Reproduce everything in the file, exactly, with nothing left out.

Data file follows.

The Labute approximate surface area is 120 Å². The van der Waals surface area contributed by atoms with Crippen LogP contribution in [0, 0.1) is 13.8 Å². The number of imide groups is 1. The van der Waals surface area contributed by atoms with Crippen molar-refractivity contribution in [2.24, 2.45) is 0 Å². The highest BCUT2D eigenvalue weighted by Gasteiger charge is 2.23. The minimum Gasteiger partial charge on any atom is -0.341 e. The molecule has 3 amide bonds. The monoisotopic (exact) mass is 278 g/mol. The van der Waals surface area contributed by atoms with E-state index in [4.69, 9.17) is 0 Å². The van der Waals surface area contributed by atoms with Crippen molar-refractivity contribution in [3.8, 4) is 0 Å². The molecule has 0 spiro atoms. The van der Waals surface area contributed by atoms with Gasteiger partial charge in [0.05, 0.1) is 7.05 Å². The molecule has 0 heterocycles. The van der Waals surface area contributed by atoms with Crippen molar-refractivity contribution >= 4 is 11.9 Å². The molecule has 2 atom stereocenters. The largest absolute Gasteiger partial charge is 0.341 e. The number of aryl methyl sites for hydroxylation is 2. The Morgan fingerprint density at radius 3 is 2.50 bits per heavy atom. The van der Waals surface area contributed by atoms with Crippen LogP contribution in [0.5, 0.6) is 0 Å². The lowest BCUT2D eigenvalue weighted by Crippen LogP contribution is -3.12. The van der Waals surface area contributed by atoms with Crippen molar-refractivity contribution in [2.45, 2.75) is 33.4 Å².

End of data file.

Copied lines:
The Labute approximate surface area is 120 Å². The van der Waals surface area contributed by atoms with Crippen LogP contribution in [0, 0.1) is 13.8 Å². The number of imide groups is 1. The van der Waals surface area contributed by atoms with Crippen molar-refractivity contribution in [2.24, 2.45) is 0 Å². The highest BCUT2D eigenvalue weighted by Gasteiger charge is 2.23. The minimum Gasteiger partial charge on any atom is -0.341 e. The molecule has 3 amide bonds. The monoisotopic (exact) mass is 278 g/mol. The van der Waals surface area contributed by atoms with E-state index in [4.69, 9.17) is 0 Å². The van der Waals surface area contributed by atoms with Crippen molar-refractivity contribution in [3.8, 4) is 0 Å². The molecule has 0 spiro atoms. The van der Waals surface area contributed by atoms with Gasteiger partial charge in [0.05, 0.1) is 7.05 Å². The molecule has 0 heterocycles. The van der Waals surface area contributed by atoms with Crippen molar-refractivity contribution >= 4 is 11.9 Å². The molecule has 2 atom stereocenters. The largest absolute Gasteiger partial charge is 0.341 e. The number of aryl methyl sites for hydroxylation is 2. The Morgan fingerprint density at radius 3 is 2.50 bits per heavy atom. The van der Waals surface area contributed by atoms with Crippen LogP contribution in [0.5, 0.6) is 0 Å². The lowest BCUT2D eigenvalue weighted by Crippen LogP contribution is -3.12. The van der Waals surface area contributed by atoms with Crippen molar-refractivity contribution in [2.45, 2.75) is 33.4 Å².